Brain-derived neurotrophic factor, or BDNF for short, is a protein in the brain that is crucial for learning and adaptability. What’s curious about BDNF is how much direct control we have over its abundance. There are lifestyle factors that directly affect the amount of BDNF in your brain, and if you don’t take care of these, then they directly affect the ability of your brain to adapt.
Continuous learning and adaptation is not just about studying a new subject or learning a new skill, it is a fundamental requirement for the brain to keep up with your busy life. You may not always notice it, but things are constantly changing around you. As this happens, your brain is continuously trying to integrate information as the world changes, to help you make sense of it all. When this ability to continually adapt is compromised, it can result in frustration and other interruptive emotions.
So how does BDNF fit into the picture? Well, as you’ll see below, this little-known molecule has been hard at work in your brain for a long time, and plays some very important roles.
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BDNF Promotes Neuron Survival
A central function of BDNF is to help neurons and neural adaptation survive. This is especially seen in early development where BDNF is absolutely required for the prenatal brain to grow and mature. Later in life, BDNF continues to support learning by affecting the various forms of neuroplasticity. These are:
Neurogenesis – The creation of new neurons in the hippocampus, which is important for short-term memory formation.
Dendritogenesis – Neurons can generate new dendrites, which are arms with synapses extending from the neuron, allowing new neural connections to form.
Synaptogenesis – Gene transcription can result in new synapses being expressed, providing more sites to connect with other neurons.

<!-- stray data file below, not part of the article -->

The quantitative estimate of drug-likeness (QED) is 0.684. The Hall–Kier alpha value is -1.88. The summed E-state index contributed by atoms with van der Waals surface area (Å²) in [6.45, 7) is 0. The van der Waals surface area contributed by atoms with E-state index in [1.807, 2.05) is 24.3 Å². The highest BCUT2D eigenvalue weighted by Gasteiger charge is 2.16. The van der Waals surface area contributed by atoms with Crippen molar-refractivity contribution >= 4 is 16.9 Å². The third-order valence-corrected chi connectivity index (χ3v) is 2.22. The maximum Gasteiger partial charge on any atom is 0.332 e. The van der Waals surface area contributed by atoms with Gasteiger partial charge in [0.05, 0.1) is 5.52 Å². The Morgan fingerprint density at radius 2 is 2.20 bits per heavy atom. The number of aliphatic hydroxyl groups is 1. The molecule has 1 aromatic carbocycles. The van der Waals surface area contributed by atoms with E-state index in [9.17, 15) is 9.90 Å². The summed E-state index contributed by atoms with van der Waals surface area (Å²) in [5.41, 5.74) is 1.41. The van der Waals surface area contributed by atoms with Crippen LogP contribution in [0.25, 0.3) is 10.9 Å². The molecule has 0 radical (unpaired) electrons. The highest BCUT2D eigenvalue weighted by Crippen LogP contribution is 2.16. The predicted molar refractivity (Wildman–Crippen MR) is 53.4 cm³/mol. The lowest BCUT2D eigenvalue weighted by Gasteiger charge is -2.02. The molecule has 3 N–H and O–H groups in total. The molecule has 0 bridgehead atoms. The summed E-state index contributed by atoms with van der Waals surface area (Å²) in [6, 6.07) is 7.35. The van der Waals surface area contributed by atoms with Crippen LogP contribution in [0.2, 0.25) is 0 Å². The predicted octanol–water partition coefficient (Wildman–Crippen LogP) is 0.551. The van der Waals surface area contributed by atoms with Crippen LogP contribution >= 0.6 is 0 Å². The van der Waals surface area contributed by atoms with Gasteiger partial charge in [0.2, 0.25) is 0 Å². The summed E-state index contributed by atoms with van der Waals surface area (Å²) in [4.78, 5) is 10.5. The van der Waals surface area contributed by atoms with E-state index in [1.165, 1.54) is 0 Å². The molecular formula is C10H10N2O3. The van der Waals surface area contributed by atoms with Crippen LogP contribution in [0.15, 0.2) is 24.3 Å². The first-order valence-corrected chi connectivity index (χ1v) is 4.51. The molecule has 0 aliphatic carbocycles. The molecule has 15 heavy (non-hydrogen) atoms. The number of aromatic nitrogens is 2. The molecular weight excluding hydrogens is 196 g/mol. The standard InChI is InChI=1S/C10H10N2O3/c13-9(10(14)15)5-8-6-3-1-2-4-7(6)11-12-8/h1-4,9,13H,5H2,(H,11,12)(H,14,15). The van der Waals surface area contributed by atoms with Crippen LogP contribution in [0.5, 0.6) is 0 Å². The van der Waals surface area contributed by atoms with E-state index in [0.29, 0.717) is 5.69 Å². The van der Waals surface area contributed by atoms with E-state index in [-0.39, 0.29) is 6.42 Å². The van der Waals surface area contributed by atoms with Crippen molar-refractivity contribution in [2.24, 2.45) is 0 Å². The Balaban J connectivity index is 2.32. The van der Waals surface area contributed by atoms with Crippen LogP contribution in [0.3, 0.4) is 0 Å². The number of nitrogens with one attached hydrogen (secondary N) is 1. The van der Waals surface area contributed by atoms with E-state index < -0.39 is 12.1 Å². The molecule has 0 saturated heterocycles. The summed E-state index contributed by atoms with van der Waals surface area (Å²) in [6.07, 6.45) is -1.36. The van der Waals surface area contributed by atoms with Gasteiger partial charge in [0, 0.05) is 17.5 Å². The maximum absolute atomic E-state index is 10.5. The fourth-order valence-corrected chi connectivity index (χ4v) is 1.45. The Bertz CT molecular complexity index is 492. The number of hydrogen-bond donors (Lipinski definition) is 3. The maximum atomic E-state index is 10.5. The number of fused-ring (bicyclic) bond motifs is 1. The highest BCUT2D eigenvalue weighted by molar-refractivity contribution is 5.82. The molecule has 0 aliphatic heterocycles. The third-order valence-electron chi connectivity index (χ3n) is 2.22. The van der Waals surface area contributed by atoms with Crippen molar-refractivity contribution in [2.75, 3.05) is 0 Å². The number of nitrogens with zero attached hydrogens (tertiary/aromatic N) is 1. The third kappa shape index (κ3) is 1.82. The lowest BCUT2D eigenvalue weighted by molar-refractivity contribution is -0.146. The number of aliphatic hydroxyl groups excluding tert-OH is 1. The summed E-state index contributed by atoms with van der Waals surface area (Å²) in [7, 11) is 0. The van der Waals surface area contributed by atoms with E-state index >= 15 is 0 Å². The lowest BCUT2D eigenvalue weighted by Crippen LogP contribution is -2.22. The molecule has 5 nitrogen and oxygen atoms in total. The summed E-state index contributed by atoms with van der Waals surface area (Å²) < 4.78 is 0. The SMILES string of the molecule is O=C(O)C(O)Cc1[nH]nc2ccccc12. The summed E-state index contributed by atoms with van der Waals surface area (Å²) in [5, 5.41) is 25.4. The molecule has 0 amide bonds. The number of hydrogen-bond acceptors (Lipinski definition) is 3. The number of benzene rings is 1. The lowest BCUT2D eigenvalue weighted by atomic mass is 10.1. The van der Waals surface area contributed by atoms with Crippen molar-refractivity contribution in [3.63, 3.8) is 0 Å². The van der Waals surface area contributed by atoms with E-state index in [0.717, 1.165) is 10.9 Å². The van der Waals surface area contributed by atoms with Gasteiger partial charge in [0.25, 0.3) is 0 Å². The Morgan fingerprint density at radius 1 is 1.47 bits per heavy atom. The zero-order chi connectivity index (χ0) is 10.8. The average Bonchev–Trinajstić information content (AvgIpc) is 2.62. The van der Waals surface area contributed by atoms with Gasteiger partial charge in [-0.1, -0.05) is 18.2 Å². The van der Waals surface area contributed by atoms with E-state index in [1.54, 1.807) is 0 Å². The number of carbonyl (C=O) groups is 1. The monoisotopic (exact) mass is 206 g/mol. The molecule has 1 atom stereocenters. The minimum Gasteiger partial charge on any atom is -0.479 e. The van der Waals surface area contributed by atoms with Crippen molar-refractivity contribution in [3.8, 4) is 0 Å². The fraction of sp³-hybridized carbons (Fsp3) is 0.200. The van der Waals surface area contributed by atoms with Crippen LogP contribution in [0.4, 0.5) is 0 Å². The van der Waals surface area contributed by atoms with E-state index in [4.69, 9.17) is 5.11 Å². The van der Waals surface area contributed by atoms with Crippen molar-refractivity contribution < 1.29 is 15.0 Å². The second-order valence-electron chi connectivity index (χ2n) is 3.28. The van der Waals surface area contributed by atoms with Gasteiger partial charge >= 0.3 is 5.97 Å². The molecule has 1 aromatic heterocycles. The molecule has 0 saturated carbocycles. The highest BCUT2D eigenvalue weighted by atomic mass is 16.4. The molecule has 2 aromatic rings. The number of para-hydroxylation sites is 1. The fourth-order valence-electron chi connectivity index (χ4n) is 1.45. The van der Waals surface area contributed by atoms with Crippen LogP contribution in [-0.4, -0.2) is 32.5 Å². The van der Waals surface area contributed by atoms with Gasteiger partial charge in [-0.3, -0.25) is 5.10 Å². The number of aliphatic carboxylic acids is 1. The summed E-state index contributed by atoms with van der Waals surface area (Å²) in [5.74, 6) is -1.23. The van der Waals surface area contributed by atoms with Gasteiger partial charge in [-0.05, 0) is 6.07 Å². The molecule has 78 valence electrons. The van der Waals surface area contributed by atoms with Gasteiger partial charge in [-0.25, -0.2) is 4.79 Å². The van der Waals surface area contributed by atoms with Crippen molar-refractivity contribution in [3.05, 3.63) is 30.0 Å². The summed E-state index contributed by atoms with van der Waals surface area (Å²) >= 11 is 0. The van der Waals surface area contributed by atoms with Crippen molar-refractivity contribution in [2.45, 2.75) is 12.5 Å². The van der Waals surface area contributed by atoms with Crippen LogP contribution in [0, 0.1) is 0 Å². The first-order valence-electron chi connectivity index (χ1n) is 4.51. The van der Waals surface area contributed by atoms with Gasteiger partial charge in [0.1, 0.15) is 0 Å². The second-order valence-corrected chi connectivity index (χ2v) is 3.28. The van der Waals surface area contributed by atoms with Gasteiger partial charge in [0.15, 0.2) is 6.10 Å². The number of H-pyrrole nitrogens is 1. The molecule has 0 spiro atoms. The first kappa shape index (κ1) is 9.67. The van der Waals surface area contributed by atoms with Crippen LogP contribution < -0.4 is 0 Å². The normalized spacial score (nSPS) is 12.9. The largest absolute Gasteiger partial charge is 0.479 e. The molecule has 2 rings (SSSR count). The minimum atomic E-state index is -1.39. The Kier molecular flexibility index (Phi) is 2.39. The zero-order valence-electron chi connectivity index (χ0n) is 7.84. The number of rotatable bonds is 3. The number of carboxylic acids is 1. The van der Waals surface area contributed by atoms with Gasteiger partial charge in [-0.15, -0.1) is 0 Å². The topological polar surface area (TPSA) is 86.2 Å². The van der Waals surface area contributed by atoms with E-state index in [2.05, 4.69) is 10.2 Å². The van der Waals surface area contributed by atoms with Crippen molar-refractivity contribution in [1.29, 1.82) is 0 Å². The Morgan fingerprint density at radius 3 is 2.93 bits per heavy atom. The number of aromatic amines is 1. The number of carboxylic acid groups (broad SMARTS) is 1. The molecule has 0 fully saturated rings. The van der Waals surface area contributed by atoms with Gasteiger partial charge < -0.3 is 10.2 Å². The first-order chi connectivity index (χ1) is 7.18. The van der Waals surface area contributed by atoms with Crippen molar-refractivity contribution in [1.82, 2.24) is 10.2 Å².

Synaptic strengthening – Finally, the actual strength of synaptic connections can be changed, allowing stronger connection between neurons, leading to long-term learning and adaptation.
BDNF upregulates all of these forms of plasticity when it is present, speeding up the brain’s ability to make new connections and learn.
BDNF Increases Learning
Previously we spoke about plasticity and how NDMA activation leads to the exposure of AMPA receptors at the postsynaptic terminal. In short, this shows us how the brain strengthens synaptic connections. However, BDNF has a role in mediating the effectiveness of this process.
Sufficient depolarisation of NDMA allows for calcium ions to flow into the cell and trigger systems to expose more AMPA receptors. The presence of BDNF increases the amount of NDMA activation, leading to more calcium influx and therefore increasing structural changes within the neuron.
What’s more, the presence of BDNF further increases the exposure and functioning of AMPA receptors. More AMPA receptors and more activity within these receptors means it is easier to activate these pathways than before. This is the mechanistic formation of new memories and new thought patterns.